Mathematically, all eight teams at this year’s Women’s Africa Cup of Nations still have a chance of progressing to the knockout stage of the tournament going into the final round of group matches. However, some teams have better chances than others.
While Cameroon and South Africa are the only teams that have their destiny in their own hands, it would take only a momentous miracle for Equatorial Guinea to qualify for the last four of the tournament after conceding a whopping 12 goals in just two matches.
Since the inception of the tournament in 1998, Nigeria are the only team that have never failed to go beyond the group stage. As the defending champions seek to protect that laudable record, Mali, Zambia and Algeria are also looking to reach the semi-finals for the first time.
Cameroon vs Ghana
The last time both sides met – in the semi-final of the 2016 Women’s AFCON – Raissa Feudjio scored the only goal that ensured victory for the Indomitable Lionesses of Cameroon. However, Ghana still lead the head-to-head record between both teams in the biennial tournament at five wins to Cameroon’s three.
If only Ghana had beaten Mali in their previous game as expected by many, today’s game would have just answered the simple question of who tops Group A. Instead the hosts put more pressure on themselves by succumbing to a defeat on Tuesday, and now they cannot risk losing for the second time in a row.
From their first two games, it is evident that converting chances seems to be a problem for the Black Queens who have amassed 47 shots (14 of them on target) but only have two goals to show – one being a penalty.
Speaking at the pre-match press conference on Thursday, Cameroon midfielder, Feudjio said: “We all know what it entails playing against a host nation at any tournament. The fans will be cheering every move they make and that can sometimes put pressure on the opponent. However, we are not going to be affected by that.
“We are focused as a team and we respect Ghana very much, but we are going to approach the game with a winning mentality to claim the three points at stake. We are not even thinking of the mathematics of what will happen if we lose or draw. All we know is that we have a game against Ghana that we have to win and qualify to the semi-finals.”
Algeria vs Mali
The last (and only) time Algeria and Mali met in the Women’s AFCON was in 2004. The match ended 3-0 in favour of the Lady Fennecs from North Africa.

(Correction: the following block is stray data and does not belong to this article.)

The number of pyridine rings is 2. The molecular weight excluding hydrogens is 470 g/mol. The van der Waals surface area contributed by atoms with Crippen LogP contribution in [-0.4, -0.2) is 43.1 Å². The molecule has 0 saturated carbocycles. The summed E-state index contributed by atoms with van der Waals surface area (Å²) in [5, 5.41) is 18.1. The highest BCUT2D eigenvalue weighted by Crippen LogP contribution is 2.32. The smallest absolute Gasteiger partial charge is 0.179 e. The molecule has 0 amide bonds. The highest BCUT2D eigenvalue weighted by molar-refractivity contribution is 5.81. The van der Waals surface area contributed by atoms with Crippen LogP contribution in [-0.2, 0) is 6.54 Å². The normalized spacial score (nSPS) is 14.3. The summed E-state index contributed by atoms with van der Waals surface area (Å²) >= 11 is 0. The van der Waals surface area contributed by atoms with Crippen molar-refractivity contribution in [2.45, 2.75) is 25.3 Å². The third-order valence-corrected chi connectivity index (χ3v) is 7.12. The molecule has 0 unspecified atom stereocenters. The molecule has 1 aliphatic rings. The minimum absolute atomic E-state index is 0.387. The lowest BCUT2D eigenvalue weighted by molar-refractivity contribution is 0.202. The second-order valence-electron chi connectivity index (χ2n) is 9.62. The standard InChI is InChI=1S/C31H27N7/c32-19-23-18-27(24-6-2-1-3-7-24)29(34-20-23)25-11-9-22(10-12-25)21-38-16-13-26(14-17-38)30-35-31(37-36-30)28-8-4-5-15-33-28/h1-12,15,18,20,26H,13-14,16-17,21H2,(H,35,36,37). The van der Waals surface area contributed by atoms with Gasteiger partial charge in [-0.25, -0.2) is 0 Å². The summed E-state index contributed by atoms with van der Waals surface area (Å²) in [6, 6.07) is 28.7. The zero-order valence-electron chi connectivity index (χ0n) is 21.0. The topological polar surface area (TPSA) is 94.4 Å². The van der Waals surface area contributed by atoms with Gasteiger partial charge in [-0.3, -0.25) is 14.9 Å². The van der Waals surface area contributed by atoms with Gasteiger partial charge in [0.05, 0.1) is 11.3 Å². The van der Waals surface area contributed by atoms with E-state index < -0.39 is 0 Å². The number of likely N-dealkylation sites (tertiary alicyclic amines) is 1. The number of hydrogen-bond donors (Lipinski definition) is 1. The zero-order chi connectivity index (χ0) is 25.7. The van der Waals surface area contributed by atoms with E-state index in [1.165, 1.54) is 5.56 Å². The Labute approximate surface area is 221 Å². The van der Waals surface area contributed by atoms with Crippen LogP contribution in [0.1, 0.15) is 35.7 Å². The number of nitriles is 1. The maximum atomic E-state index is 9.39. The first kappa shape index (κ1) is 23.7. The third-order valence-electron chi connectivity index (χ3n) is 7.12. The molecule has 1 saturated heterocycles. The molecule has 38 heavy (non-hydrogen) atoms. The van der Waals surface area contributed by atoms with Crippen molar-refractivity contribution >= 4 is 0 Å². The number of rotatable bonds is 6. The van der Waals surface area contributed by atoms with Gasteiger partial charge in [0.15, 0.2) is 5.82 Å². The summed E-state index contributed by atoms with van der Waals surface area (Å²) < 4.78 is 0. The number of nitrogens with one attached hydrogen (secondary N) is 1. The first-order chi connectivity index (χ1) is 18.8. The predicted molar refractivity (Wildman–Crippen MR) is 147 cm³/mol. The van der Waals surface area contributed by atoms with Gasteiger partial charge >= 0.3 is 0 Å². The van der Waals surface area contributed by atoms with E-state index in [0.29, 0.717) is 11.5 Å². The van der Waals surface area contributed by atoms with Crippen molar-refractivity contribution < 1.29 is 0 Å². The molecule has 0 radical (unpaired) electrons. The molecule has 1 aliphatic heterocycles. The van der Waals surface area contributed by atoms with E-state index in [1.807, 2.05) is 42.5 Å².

But after playing two matches each in the ongoing edition in Ghana, Les Aigles are looking better poised for victory when both sides meet again today after 14 years.
Having lost their star player, Naima Bouhani to injury prior to the start of the tournament, Algeria have hardly posed a threat to their opponents and are yet to score a goal.
Mali on the other hand have shown strong intent by scoring first against two of the continent’s women’s football heavyweights. But while Cameroon came from a goal down to eventually win, the Malian defense proved too strong for Ghana as Les Aigles went on to snatch an important victory from their second group game.
Group A permutations – Cameroon are guaranteed progress if they get at least a draw against hosts Ghana, who are in desperate need of a win.
Ghana will go through (alongside Cameroon) with a win if Mali fail to win against Algeria. In this case, a tie breaker (of which head-to-head will be taken into consideration first) will decide the group leaders between the Indomitable Lionesses and the Black Queens because they will both be on six points.
However, if both Ghana and Mali win their matches, then they will join Cameroon on six points and a tie breaker will determine the final classification.
Algeria will need to beat Mali with an emphatic scoreline and hope that Cameroon have a field day against Ghana. That is the only realistic chance they have at making history, because they will now join Ghana and Mali on three points and goal difference would most likely be the judge of who goes home.
If the two matches end in a draw, Cameroon will progress on seven points, and will be joined by either Ghana or Mali who will both be on four points.